The first time I was in the hospital, Brandon had a phone interview with a company in Bellingham, MA. He had a follow-up phone interview a couple of days later, while we were still at the hospital. The day before I went into labor, he finished his PhD thesis defense. Two days after Calvin was born, he flew up for an interview and was offered the job. Which means that the name of my blog will no longer be correct. I'm not going to change it or anything; it isn't worth it. There's also a good chance that we'll come back to Raleigh in the future (or at least to North Carolina). That's what I want, and I think Brandon wants it too. We're agreed on the idea that we don't want our child to have a Yankee accent. But it's really reassuring to know that he has a job, I can stay home with the baby for a little while, and we're not going to have to be dependent on my parents.

Real Housewife of Bellingham doesn't have the same ring to it, does it? But it's going to be my new title, and I guess it's 50% accurate, same as "of Raleigh" was. I was in Raleigh and not a housewife; but now I'll be a housewife outside of Raleigh. I'm just SO EXCITED about getting to decorate a nursery...I think I might swing by Home Depot tomorrow and look at paint chips :) Is it normal to love paint chips? Because I do.

Monday, July 12, 2010

Part Two: My baby! In someone else's house!

As I previously mentioned, Calvin was six weeks early, which I didn't fully understand until he was taken to the special care nursery five minutes after being born. Special care is a step up from the NICU and handles babies who are 30+ weeks. When we moved to the third floor after delivery, we stopped in to check him out. He was receiving IV fluids and on constant monitors, but he was maintaining his body temperature and had not indicated that he needed a feeding tube. His breathing was great and he didn't need antibiotics. All good signs!

I was in the hospital until Thursday. When you have a baby you think you'll leave the hospital with your child in a car seat and go home and get started on the sleep deprivation and breastfeeding and all that immediately. I left the hospital, not pregnant anymore and without a baby. It was extremely weird.

The next two weeks were marked by visits back and forth to the hospital. Thank God that we live so close, or I couldn't have done it, and I think I'd have gone insane. I needed to see that child.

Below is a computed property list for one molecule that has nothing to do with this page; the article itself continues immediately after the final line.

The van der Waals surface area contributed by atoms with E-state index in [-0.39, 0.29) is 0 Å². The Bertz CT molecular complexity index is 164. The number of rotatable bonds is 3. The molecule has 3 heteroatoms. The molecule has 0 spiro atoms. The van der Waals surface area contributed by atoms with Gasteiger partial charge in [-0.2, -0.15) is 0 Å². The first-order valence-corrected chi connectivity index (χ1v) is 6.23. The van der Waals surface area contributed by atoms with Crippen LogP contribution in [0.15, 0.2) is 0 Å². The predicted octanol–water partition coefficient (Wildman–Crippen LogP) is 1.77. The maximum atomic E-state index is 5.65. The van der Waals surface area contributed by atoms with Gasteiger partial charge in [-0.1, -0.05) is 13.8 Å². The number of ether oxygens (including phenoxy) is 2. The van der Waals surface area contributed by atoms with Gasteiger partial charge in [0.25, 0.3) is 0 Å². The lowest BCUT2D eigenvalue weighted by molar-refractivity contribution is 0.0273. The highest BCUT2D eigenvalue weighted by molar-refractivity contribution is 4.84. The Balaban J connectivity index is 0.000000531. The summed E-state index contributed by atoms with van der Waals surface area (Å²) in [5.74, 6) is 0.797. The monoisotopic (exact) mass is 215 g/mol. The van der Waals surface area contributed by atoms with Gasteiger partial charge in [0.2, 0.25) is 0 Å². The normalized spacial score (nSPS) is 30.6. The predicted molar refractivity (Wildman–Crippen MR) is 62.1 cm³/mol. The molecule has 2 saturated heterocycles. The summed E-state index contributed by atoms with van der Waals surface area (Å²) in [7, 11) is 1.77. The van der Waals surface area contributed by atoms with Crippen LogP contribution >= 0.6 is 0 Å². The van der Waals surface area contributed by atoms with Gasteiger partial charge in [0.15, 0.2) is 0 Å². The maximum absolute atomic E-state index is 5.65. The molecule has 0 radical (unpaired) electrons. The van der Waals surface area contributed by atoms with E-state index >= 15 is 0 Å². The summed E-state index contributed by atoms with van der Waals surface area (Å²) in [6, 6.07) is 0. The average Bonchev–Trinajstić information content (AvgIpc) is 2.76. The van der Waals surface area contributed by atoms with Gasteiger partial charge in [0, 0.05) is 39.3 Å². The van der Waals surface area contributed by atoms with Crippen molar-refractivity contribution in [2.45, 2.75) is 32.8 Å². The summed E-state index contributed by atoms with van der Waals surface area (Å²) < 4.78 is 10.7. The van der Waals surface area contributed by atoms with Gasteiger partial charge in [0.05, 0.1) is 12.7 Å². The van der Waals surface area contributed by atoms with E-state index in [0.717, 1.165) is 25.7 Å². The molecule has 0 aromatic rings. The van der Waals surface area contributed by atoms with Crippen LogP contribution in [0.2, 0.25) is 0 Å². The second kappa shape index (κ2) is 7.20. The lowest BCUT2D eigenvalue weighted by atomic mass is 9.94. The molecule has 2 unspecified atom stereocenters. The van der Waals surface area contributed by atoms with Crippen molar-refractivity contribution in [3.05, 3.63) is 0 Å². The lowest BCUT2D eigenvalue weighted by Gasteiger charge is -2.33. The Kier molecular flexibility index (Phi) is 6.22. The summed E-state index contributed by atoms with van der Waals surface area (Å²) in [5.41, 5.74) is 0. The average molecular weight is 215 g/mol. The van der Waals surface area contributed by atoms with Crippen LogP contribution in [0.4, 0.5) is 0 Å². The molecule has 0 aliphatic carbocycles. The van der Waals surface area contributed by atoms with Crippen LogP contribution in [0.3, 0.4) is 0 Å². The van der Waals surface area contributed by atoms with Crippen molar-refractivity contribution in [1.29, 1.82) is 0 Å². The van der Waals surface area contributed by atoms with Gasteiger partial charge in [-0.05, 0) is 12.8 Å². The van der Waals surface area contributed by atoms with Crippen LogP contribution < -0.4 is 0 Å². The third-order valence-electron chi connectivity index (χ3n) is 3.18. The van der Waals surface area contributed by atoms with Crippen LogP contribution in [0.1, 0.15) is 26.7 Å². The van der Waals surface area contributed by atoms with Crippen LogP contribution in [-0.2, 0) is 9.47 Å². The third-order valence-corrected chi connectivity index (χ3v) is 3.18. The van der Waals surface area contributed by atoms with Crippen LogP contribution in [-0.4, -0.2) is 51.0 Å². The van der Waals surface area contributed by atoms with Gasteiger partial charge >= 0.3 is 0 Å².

The third day or so that he was in special care, he had developed some jaundice. He was orange. I kind of expected that--my brother and I both had jaundice when we were born--and the light they put him under was like a little baby tanning bed. It was warm and I think he enjoyed it. The only drawbacks were (1) trying to change a diaper through the windows on the incubator and (2) we couldn't keep him out for more than an hour at a time. It's hard to describe how weird it is to go see your child, take him out of a box for an hour, then have to put him back. But again, I didn't mind it too much.

By the end of the first week I was exhausted, and things seemed to be looking up. He got his IV out, finished his phototherapy and was no longer a pumpkin. The only thing remaining was to get him to eat, which he had been doing with varying success. I was having trouble getting him to latch on with breastfeeding, but I was pumping enough that it was pretty much exclusively his diet. Unfortunately, when we came in one night to visit, he had a feeding tube. No one had called to tell me that this was happening; I was already under enough stress recovering from the birth and dealing with his being in the hospital. I may have cried. If I had been prepared for it--if someone had called and said "Calvin isn't eating as much as he needs to, and we need to put in a feeding tube," it would have been fine. But there was no warning. So for the next week I hated that feeding tube. I held it against the hospital as a symbol that they didn't think my baby was capable of eating enough on his own. Not only that, but "eating enough" was defined by the hospital as a certain number of milliliters. The only way of measuring that, in their estimation, was to give him a bottle containing the appropriate amount. Breastfeeding didn't count toward his minimums because "we have no way of knowing how much he gets."

I'm going to take a second to say, this is my first child and my first experience dealing with a premature infant. I have no idea how things "should" go in these situations or what I should have expected. But the way they handled feeding, especially with the emphasis on numbers and my inability to exclusively breastfeed, discouraged me from breastfeeding my child. I am not gung-ho about breastfeeding, and to be honest my main motivation for doing so was that it would be cheap as free. Unfortunately, the circumstances prevented me from being able to do it the way I planned. Throughout that week I began to realize that the only way that I would be able to get him out of the hospital was to ensure that he ate all of his bottles on his own, and if I took the time and energy to attempt to breastfeed him, he wouldn't do that. At this point, I'm doing a combination of breastfeeding and formula, but moving more toward formula because my supply is dwindling. Pumping all the time hurts and often he isn't interested in breastfeeding, so I'm sort of moving toward the easy alternative. I hope that doesn't make me a bad mother.